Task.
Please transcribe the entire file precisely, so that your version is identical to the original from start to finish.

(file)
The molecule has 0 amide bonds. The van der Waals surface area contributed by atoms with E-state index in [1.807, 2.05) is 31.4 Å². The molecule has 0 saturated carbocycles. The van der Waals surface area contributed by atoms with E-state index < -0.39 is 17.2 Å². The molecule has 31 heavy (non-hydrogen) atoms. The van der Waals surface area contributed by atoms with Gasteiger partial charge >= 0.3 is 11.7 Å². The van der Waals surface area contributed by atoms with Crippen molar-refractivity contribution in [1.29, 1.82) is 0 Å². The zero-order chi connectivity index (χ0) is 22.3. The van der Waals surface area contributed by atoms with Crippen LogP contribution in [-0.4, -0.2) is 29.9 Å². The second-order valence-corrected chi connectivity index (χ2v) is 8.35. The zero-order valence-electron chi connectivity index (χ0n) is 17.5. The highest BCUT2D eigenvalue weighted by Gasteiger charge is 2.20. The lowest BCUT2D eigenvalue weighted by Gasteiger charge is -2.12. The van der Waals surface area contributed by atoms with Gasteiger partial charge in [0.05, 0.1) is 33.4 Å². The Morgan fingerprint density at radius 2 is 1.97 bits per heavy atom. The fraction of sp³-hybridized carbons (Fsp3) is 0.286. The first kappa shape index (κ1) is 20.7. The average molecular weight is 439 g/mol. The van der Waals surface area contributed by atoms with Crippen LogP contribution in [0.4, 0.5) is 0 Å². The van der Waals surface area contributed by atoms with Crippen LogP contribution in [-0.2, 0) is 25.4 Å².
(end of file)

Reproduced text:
The molecule has 0 amide bonds. The van der Waals surface area contributed by atoms with E-state index in [1.807, 2.05) is 31.4 Å². The molecule has 0 saturated carbocycles. The van der Waals surface area contributed by atoms with E-state index < -0.39 is 17.2 Å². The molecule has 31 heavy (non-hydrogen) atoms. The van der Waals surface area contributed by atoms with Gasteiger partial charge >= 0.3 is 11.7 Å². The van der Waals surface area contributed by atoms with Crippen molar-refractivity contribution in [1.29, 1.82) is 0 Å². The zero-order chi connectivity index (χ0) is 22.3. The van der Waals surface area contributed by atoms with Crippen LogP contribution in [-0.4, -0.2) is 29.9 Å². The second-order valence-corrected chi connectivity index (χ2v) is 8.35. The zero-order valence-electron chi connectivity index (χ0n) is 17.5. The highest BCUT2D eigenvalue weighted by Gasteiger charge is 2.20. The lowest BCUT2D eigenvalue weighted by Gasteiger charge is -2.12. The van der Waals surface area contributed by atoms with Gasteiger partial charge in [0.05, 0.1) is 33.4 Å². The Morgan fingerprint density at radius 2 is 1.97 bits per heavy atom. The fraction of sp³-hybridized carbons (Fsp3) is 0.286. The first kappa shape index (κ1) is 20.7. The average molecular weight is 439 g/mol. The van der Waals surface area contributed by atoms with Crippen LogP contribution in [0.4, 0.5) is 0 Å². The van der Waals surface area contributed by atoms with Crippen LogP contribution in [-0.2, 0) is 25.4 Å².